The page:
|PROJECT NAME||French Apartment Renovation|
|SQ. FT.||1,300 SQF|
When a professor of organizational sciences, Sylvie Lucas, decided to leave Paris and move back to her childhood home, Trouville-sur-Mer on the Normandy coast, choosing an architect for the renovation was a snap. A close friend’s daughter, Blandine Seguin, had recently left her job designing Apple Stores to start . True, it was based in Brooklyn, New York, but Lucas didn’t worry about the long-distance logistics. Seguin recruited skilled local artisans to form a cohesive construction team, and Lucas contributed her in-depth knowledge of the property—this was the exact apartment where she grew up.
It already had compelling advantages: a location in a 1939 building, a half-timbered landmark; an appealing 1,300-square-foot layout, anchored by a central corridor; and original oak floorboards in near-perfect condition, having been protected for decades by carpet and rugs. “We kept the bones but modified the skin,” Seguin says. That meant using traditional wood and plaster in strikingly contemporary ways.
The central corridor’s load-bearing walls had to stay, but she shifted the doorways into alignment and increased their height to the same level as a floating ceiling with cove lighting. She both shortened the corridor physically, turning the far end into a walk-in closet hidden behind a door, and lengthened the expanse again visually by cladding the closet door in mirror. On the sidewalls, molded plaster creates a light-and-shadow stripe effect, a wink at Trouville’s postcard-perfect beach furniture.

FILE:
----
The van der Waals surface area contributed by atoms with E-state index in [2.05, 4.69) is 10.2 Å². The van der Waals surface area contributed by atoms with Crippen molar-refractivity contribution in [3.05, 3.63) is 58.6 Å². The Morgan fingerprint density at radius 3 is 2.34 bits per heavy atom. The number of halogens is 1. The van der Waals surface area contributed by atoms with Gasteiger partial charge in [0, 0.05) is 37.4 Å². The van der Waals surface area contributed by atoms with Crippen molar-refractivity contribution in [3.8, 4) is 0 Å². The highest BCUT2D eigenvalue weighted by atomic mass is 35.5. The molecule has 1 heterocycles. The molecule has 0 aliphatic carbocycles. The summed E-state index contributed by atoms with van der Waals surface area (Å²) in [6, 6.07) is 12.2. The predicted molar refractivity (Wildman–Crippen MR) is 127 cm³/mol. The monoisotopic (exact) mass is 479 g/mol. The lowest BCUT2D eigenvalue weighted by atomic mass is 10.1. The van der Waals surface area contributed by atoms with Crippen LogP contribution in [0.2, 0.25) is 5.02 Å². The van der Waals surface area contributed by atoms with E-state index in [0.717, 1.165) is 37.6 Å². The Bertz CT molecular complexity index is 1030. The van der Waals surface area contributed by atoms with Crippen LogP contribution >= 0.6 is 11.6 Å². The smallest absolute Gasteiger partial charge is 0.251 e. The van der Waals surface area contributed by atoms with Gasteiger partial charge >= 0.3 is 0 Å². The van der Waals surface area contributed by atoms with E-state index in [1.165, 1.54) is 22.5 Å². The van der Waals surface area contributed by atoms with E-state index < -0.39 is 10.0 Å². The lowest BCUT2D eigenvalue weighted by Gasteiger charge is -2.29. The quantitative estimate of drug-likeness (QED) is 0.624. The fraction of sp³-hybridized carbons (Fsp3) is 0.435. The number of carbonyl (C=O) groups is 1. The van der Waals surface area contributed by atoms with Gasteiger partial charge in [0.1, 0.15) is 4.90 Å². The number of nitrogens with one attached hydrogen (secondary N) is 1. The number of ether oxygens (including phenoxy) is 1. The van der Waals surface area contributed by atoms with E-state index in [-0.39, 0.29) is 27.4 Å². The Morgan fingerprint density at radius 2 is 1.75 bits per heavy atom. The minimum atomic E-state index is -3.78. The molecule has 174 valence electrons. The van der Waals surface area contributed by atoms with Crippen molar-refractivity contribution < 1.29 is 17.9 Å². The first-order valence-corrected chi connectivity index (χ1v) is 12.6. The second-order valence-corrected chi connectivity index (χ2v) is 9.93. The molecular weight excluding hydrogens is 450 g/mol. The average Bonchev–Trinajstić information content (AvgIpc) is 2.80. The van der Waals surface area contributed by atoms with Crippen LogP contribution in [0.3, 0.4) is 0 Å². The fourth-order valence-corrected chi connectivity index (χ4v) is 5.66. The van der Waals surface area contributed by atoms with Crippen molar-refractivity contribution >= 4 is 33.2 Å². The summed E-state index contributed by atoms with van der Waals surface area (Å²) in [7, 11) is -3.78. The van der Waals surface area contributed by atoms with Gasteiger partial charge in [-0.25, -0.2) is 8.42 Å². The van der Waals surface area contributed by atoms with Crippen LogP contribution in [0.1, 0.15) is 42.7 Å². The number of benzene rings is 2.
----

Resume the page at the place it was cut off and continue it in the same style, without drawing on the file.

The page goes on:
White oak appears throughout, from the corridor’s doors to the master suite’s slatted headboard-divider. (More stripes.) And everywhere things look afloat. Take the master bathroom’s suspended mirror and the master bedroom’s bed, set on glass feet that are almost invisible.
Stripes aren’t the only pattern. Lengths of molding crisscross the ceiling of the asymmetrical, pentagonal living room to define subtle triangles. Much splashier are the powder room’s feature wall, a trompe l’oeil cube composition incorporating mirror, and the kitchen’s wall and floor tile, a combination of black-and-white pinwheels and gold-leafed crystal perpendicular lines.
The latter is a decorative glimmer of Lucas’s time spent in Lebanon. Meanwhile, the transparent “glacier” blue of a built-in bench in the guest bathroom evokes her voyages to Antarctica, and leather pulls on cabinets recall her love for fine antique luggage. In the master bedroom, there’s even a painting of an airport departures board, with destinations as remote from Normandy as Tokyo and Buenos Aires.
: Structural Engineer. Jacky Marie: MEP. Menuiseries Des Trois Rivieres: Woodwork. : Plasterwork. : Flooring Contractor. : Tile Contractor. BLC Creations: Solid-Surfacing Contractor. Leygue Amenagement: Drywall Contractor. Tranquille Gilles: Painting Contractor.